Greg Laurie

The most mysterious, and perhaps the most misunderstood, of the twelve disciples is Judas Iscariot. His very name is synonymous with evil and treachery. Judas is the traitor's traitor, ending his life in suicide after he sold out Jesus for 30 pieces of silver. But there is more to Judas than that.

I think if we could travel back in time to the first century and actually see Jesus and His disciples, we wouldn't be able point out Judas. I don't think he would be the sinister man we would suspect—at least outwardly. In fact, Judas might even appear to be relatively compassionate.

For example, when Jesus and the disciples were at the home of Lazarus, Martha, and Mary in Bethany, Mary brought out some expensive perfume and began to wipe Jesus' feet with it. Jesus was deeply touched by this sacrificial act, but it was Judas who pointed out that this costly perfume should have been sold and the money given to the poor. Those listening may have thought, That is a good point. You know, Judas is a good steward. He is frugal. He is thoughtful. Let's give Judas a round of applause.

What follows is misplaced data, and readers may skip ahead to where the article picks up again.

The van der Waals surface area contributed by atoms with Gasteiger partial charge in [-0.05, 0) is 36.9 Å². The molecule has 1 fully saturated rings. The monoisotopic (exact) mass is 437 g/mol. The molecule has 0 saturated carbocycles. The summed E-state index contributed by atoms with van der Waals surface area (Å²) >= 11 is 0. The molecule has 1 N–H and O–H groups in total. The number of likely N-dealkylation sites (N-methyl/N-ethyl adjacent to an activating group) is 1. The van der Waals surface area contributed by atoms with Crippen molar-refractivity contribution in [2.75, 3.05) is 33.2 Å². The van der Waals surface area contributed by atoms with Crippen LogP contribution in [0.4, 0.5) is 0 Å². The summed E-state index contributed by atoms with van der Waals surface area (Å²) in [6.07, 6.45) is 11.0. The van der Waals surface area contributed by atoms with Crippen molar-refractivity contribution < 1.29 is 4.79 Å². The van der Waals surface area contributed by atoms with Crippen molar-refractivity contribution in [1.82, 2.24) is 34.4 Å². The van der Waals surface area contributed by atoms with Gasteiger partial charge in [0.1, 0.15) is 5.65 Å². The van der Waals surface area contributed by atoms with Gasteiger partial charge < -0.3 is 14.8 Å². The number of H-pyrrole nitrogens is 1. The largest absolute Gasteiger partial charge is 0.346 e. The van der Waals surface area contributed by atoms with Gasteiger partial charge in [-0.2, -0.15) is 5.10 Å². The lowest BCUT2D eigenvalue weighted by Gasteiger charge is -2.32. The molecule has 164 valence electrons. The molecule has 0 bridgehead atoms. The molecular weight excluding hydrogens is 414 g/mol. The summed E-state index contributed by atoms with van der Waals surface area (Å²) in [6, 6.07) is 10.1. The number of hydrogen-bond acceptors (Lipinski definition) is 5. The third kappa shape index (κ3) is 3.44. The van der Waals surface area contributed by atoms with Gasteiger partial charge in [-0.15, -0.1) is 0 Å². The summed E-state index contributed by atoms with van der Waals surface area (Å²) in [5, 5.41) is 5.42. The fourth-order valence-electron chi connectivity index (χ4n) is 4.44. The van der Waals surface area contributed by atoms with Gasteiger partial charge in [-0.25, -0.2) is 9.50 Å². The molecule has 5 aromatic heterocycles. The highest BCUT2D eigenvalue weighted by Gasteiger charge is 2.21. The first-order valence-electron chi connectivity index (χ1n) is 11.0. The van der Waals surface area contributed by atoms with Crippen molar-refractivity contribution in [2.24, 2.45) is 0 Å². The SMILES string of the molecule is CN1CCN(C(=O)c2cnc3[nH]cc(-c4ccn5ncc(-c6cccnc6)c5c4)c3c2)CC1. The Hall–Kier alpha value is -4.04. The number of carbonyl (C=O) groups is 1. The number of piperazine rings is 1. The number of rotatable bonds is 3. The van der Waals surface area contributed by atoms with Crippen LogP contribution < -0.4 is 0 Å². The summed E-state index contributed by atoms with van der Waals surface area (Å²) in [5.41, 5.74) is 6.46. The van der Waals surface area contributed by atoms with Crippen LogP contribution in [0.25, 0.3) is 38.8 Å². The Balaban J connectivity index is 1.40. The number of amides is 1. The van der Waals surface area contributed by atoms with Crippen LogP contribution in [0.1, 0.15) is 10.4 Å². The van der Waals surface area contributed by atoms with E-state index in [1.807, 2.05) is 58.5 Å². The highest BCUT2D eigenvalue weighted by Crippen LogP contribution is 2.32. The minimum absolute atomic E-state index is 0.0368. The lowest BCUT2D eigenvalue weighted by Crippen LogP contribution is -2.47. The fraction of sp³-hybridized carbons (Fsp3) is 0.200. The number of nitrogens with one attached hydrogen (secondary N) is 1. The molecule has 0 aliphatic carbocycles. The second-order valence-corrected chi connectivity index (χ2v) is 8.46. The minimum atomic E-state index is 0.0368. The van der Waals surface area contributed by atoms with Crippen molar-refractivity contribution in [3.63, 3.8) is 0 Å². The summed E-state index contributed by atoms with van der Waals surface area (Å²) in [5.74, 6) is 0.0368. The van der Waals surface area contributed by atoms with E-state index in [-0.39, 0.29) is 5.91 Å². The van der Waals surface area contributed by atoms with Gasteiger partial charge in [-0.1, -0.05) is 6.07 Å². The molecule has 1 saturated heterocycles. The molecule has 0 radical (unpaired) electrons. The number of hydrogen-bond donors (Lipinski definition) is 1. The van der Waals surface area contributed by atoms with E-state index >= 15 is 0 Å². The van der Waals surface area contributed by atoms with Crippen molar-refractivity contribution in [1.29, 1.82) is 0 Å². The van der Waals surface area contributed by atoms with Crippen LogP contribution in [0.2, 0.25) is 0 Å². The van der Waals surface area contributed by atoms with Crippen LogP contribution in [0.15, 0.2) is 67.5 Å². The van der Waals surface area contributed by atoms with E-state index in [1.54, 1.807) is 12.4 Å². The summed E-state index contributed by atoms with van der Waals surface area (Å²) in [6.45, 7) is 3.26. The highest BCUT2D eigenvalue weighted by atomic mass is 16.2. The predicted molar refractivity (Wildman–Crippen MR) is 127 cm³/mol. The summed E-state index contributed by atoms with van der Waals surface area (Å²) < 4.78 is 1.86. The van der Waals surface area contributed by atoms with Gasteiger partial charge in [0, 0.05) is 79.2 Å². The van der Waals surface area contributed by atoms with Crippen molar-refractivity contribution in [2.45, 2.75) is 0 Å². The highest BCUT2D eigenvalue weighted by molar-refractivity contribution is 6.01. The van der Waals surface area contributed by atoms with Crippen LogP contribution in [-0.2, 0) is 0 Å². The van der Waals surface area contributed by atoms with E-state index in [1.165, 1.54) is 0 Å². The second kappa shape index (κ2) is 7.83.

But John gives us a little insight into why Judas said this: "This he said, not that he cared for the poor, but because he was a thief, and had the money box; and he used to take what was put in it" (John 12:6). Some have portrayed Judas as someone who got caught up in the drama, and things just sort of backfired. But Judas did what he did because of his greed. He could have changed his course had he chosen to. He certainly was given opportunities.

This reminds us that things are not always as they appear. And Judas' covert greed ultimately destroyed him.


Taken from “The Traitor's Traitor” by Harvest Ministries (used by permission).